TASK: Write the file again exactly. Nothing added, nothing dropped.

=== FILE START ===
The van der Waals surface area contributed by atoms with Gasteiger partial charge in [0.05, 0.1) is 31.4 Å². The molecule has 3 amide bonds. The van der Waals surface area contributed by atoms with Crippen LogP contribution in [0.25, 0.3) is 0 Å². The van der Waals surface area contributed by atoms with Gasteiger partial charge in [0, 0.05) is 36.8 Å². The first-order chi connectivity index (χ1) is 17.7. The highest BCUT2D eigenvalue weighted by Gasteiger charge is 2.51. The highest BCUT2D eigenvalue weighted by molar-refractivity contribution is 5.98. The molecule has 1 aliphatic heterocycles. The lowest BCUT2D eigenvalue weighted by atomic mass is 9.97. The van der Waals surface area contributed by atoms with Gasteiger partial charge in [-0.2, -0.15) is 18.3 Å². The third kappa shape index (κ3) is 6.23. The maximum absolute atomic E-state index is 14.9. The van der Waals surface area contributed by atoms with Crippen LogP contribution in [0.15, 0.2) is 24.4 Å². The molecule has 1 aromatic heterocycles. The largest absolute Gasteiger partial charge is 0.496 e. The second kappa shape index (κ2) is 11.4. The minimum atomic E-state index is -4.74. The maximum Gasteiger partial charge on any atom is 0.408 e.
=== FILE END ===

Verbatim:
The van der Waals surface area contributed by atoms with Gasteiger partial charge in [0.05, 0.1) is 31.4 Å². The molecule has 3 amide bonds. The van der Waals surface area contributed by atoms with Crippen LogP contribution in [0.25, 0.3) is 0 Å². The van der Waals surface area contributed by atoms with Gasteiger partial charge in [0, 0.05) is 36.8 Å². The first-order chi connectivity index (χ1) is 17.7. The highest BCUT2D eigenvalue weighted by Gasteiger charge is 2.51. The highest BCUT2D eigenvalue weighted by molar-refractivity contribution is 5.98. The molecule has 1 aliphatic heterocycles. The lowest BCUT2D eigenvalue weighted by atomic mass is 9.97. The van der Waals surface area contributed by atoms with Gasteiger partial charge in [-0.2, -0.15) is 18.3 Å². The third kappa shape index (κ3) is 6.23. The maximum absolute atomic E-state index is 14.9. The van der Waals surface area contributed by atoms with Crippen LogP contribution in [0.15, 0.2) is 24.4 Å². The molecule has 1 aromatic heterocycles. The largest absolute Gasteiger partial charge is 0.496 e. The second kappa shape index (κ2) is 11.4. The minimum atomic E-state index is -4.74. The maximum Gasteiger partial charge on any atom is 0.408 e.